The Ghana Audit Service is chasing public institutions to identify those eligible to declare their assets and liabilities to ensure they do the needful.
The Service would prepare a list of those who fail to comply after three months and submit to the Commission of Human Rights and Administrative Justice and then the Chief Justice for sanctions.
A circular has gone out to that effect to alert the officers whose monthly basic earnings are equivalent to that of the Director of the Civil Service and others.
Mr Bernard Conduah, the Assistant Public Relations Officer (PRO), Audit Service, said this in Accra on Wednesday at a media sensitisation programme on; “Mobilising Support for an Effective Asset Declaration Regime in Ghana”.
It was organised by the Ghana Anti-Corruption Coalition (GACC) with support from Strengthening Action Against Corruption-Ghana (STAAC).
Mr Conduah explained that those who wanted to occupy public office, public office holders, or those performing specific functions for various public institutions are required to declare their assets before assuming office.
Personnel of the Ghana Police Service, Ghana Education Service, Ghana Health Service, Civil Service, and Ghana Revenue Authority are all eligible.
Accountants, procurement officers, planning officers, budget officers, and internal auditors are all part due to their roles that interface with funds and service provision.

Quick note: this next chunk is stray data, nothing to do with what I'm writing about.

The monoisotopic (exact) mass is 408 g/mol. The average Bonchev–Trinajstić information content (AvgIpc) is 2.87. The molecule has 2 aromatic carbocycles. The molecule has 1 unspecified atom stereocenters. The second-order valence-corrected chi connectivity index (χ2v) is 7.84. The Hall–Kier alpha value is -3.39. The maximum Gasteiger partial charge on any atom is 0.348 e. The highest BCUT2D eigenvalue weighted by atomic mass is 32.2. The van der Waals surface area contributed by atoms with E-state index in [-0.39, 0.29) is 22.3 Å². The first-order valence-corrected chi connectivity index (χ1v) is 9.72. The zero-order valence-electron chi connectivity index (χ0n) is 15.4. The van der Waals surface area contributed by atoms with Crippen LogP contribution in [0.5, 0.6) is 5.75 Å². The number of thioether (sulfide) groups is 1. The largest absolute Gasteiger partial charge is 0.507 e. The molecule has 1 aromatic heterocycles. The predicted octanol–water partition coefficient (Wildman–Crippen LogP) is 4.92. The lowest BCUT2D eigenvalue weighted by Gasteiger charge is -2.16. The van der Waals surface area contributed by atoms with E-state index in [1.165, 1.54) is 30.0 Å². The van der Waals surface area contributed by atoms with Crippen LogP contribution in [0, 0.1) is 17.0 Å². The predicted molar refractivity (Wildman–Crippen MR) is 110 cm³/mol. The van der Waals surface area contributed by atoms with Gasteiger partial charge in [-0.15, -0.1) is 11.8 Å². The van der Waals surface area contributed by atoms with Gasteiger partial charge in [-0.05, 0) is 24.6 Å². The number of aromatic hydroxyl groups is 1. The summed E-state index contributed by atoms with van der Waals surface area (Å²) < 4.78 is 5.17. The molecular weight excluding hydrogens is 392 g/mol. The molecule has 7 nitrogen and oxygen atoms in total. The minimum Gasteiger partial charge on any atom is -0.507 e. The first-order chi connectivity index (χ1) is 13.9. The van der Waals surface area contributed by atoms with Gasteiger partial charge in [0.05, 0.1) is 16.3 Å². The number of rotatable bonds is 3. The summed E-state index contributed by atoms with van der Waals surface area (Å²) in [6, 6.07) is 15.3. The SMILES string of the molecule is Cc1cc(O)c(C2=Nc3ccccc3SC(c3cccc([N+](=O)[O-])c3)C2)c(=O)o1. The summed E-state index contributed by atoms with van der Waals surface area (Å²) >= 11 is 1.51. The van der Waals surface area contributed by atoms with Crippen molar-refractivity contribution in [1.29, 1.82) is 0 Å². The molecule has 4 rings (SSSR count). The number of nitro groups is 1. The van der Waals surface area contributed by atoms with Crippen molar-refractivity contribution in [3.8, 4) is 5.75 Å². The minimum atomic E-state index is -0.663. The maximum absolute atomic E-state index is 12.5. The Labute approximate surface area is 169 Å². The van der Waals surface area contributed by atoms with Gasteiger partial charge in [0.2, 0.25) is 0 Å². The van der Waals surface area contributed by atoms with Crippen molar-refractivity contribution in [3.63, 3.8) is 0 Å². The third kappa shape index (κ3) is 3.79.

However, Mr Conduah said the Military was not part of public officers to declare their assets unless they were seconded to a civil position.
The PRO enumerated certain assets and liabilities that had to be declared to include cars, houses, farms, lands, bank balances, bank loans, overdrafts, and jewellery.
He said a form could be picked from the district, regional and head offices of the Audit Service, filled and returned for receipt after it had been certified.
Mr Conduah hinted that by the close of the year, the system would migrate to electronic platform for those who qualified to declare their assets to sign-on at their comfort, adding that it was also becoming cumbersome to keep the papers of the 60,000 people eligible to declare their assets.
The online platform, he said, would ease the budgetary cost on the forms and add more features for detailed information as well as promote government’s digitisation agenda.
Mr Bright Sowu, the Head of Programmes, GACC, said in public office, opportunities, whether legitimate or illegitimate, may arise and thus public officers must avoid abusing their powers to amass wealth as they were supposed to take decisions in the interest of the citizenry.
He said the Asset Declaration system was a way to prevent officials from hiding any ill-gotten money.
Mr Sowu said though Act 286 of the 1992 Constitution enjoined a public officer to declare his or her assets, the sanction was not clearly specified, making it not deterrent enough.
He said the sensitisation programme was one of a series, which was relevant to creating awareness on asset declaration through the media and gather support to push the agenda for the authorities to tackle.
Mr Bernard Obeng-Opare, the Senior Auditor with the Legal Department of the Service, said the electronic system would link the electronic payment systems such as the Controller and Accountant General’s Department to ensure transparency where people could account for what they had.
He gave the assurance that the Service would protect any data provided.